“No sexin’, no drinkin’, no cussin’—”
“‘Dawg gone’ ain’t a cuss word, sir.”
“Reckon I should tell Jayne, how you used to think half a glass of beer constituted drinkin’—”
“Full glass,” interrupted Mal.
“Full glass,” Zoe allowed. “You thought one beer constituted serious drinkin’. But never no liquor, oh no, not for Mr Lily Pure.”
“Shut up, Zoe, weren’t never no lily pure—”
“‘Oh, I can’t go with y’all to that burlesque place’,” she imitated the young Mal, “‘might be drinkin’, might be naked ladies there, I’m savin’ it for—’”
“Shut. Up. And I weren’t savin’ it for marriage. Just bein’ faithful to my girl back home. Mindy and I done it, lots of—”
“Two virgins pure, never had nobody but each other—”
“Ain’t true! And no, really, Mindy weren’t my first.”
“Really? I been with you all these years, and there’s still something new to learn about you. You’re a close one.”
There was a pregnant pause. “Out with it,” she ordered.
“Come on, spit it out. Tell me the story.”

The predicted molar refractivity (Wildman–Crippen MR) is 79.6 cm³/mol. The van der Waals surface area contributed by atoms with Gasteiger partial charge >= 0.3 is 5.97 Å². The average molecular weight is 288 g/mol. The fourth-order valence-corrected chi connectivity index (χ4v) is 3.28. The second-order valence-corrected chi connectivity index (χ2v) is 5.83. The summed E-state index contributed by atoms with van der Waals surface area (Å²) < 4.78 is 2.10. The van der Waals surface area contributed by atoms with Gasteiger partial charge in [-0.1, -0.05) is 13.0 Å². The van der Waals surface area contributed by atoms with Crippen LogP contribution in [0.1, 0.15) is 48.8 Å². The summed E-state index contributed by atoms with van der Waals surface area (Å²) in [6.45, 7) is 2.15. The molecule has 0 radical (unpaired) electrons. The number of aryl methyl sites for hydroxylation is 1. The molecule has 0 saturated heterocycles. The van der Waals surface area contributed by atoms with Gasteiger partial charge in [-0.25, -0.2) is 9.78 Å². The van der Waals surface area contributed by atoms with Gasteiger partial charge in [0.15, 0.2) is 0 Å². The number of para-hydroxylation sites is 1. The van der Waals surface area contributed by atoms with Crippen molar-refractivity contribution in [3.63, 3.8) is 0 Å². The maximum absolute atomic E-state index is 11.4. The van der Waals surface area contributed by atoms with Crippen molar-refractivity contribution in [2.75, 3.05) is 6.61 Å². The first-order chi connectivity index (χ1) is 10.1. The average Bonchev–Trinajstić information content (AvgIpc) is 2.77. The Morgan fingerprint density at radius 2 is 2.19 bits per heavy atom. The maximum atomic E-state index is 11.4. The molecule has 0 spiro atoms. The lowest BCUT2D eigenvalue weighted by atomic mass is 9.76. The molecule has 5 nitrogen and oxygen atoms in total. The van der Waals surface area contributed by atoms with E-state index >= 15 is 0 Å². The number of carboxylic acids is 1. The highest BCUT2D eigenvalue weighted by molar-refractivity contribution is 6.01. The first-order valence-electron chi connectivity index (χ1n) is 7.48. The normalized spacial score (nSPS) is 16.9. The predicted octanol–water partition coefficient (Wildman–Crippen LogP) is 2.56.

“Your first time.”
“Oh, hell no. Ain’t much to tell.”
Zoe waited. She could wear him down. And did.
“Alright, alright. I was eighteen. Hormones were raging. Felt like I was the only male virgin in my high school graduating class.” He thought for a moment. “Probably was.”
Zoe prodded him with another look.
“Only good-looking one, anyhow.”
Zoe snorted. “You ain’t gonna side-track me, sir. Get on with it.”
“Well, Lola Adhona figured it out. She come after me, all nice and friendly, started workin’ me over, first with the kissin’, then with the touchin’, and then with the—you know.”
“You mean you seduced her.”
“I—no!—” he sputtered. “She—she seduced—she was a—” he pulled up short.
“Whore?” Zoe offered, brows arched.
“I don’t know that word,” Mal said quickly. “But no, Lola wasn’t that. She was a slut. Turned out she made a habit of chasin’ down the boys, one by one, takin’ ’em like trophies. Near broke my heart when I found out I wasn’t—”
“Her one and only?”
“That’s right. My ma wasn’t so sympathetic. Told me I shoulda known better than to waste my treasure on a girl like that. Ma wasn’t so displeased with the outcome, howsomever.”
“And what outcome was that?”
“Oh, I moped and pined and lamented for the best part of a year. Wouldn’t look at another girl. Not ’til I met Mindy, my second year of correspondence courses at the Ag School.”
“And how did you meet her?”
“We had to go to Edmunds City to sit our exams. She was in the same exam room as me, and afterwards we talked.”
“Just talked?” she asked pointedly.